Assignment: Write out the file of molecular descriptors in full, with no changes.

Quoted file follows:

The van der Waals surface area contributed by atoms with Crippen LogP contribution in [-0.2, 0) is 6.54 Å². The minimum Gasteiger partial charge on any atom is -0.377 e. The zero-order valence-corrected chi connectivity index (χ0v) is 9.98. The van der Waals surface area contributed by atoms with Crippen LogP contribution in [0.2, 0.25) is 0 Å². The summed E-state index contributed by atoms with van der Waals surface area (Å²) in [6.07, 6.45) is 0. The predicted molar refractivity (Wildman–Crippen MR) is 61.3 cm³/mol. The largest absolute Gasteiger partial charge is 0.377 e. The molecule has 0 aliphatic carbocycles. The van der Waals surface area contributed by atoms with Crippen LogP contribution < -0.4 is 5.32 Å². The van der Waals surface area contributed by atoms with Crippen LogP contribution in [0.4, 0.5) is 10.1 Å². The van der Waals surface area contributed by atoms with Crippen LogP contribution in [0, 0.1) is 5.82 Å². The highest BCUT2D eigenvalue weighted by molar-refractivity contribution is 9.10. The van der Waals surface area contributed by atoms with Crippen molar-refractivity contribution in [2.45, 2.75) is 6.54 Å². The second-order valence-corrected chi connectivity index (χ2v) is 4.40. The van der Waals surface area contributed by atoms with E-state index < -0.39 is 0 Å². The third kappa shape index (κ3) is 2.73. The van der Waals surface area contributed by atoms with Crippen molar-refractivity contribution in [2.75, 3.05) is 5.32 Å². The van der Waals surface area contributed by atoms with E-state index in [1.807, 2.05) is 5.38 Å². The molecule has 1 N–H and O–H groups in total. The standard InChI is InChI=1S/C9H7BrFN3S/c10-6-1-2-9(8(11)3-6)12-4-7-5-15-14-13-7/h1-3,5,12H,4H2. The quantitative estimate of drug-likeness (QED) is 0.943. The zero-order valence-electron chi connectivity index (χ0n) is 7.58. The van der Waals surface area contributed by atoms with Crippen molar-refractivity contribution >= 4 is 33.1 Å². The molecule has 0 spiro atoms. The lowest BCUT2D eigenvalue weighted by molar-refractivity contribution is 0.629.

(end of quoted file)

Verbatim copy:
The van der Waals surface area contributed by atoms with Crippen LogP contribution in [-0.2, 0) is 6.54 Å². The minimum Gasteiger partial charge on any atom is -0.377 e. The zero-order valence-corrected chi connectivity index (χ0v) is 9.98. The van der Waals surface area contributed by atoms with Crippen LogP contribution in [0.2, 0.25) is 0 Å². The summed E-state index contributed by atoms with van der Waals surface area (Å²) in [6.07, 6.45) is 0. The predicted molar refractivity (Wildman–Crippen MR) is 61.3 cm³/mol. The largest absolute Gasteiger partial charge is 0.377 e. The molecule has 0 aliphatic carbocycles. The van der Waals surface area contributed by atoms with Crippen LogP contribution < -0.4 is 5.32 Å². The van der Waals surface area contributed by atoms with Crippen LogP contribution in [0.4, 0.5) is 10.1 Å². The van der Waals surface area contributed by atoms with Crippen LogP contribution in [0, 0.1) is 5.82 Å². The highest BCUT2D eigenvalue weighted by molar-refractivity contribution is 9.10. The van der Waals surface area contributed by atoms with Crippen molar-refractivity contribution in [2.45, 2.75) is 6.54 Å². The second-order valence-corrected chi connectivity index (χ2v) is 4.40. The van der Waals surface area contributed by atoms with E-state index < -0.39 is 0 Å². The third kappa shape index (κ3) is 2.73. The van der Waals surface area contributed by atoms with Crippen molar-refractivity contribution in [2.75, 3.05) is 5.32 Å². The van der Waals surface area contributed by atoms with E-state index in [1.807, 2.05) is 5.38 Å². The molecule has 1 N–H and O–H groups in total. The standard InChI is InChI=1S/C9H7BrFN3S/c10-6-1-2-9(8(11)3-6)12-4-7-5-15-14-13-7/h1-3,5,12H,4H2. The quantitative estimate of drug-likeness (QED) is 0.943. The zero-order valence-electron chi connectivity index (χ0n) is 7.58. The van der Waals surface area contributed by atoms with Crippen molar-refractivity contribution >= 4 is 33.1 Å². The molecule has 0 spiro atoms. The lowest BCUT2D eigenvalue weighted by molar-refractivity contribution is 0.629.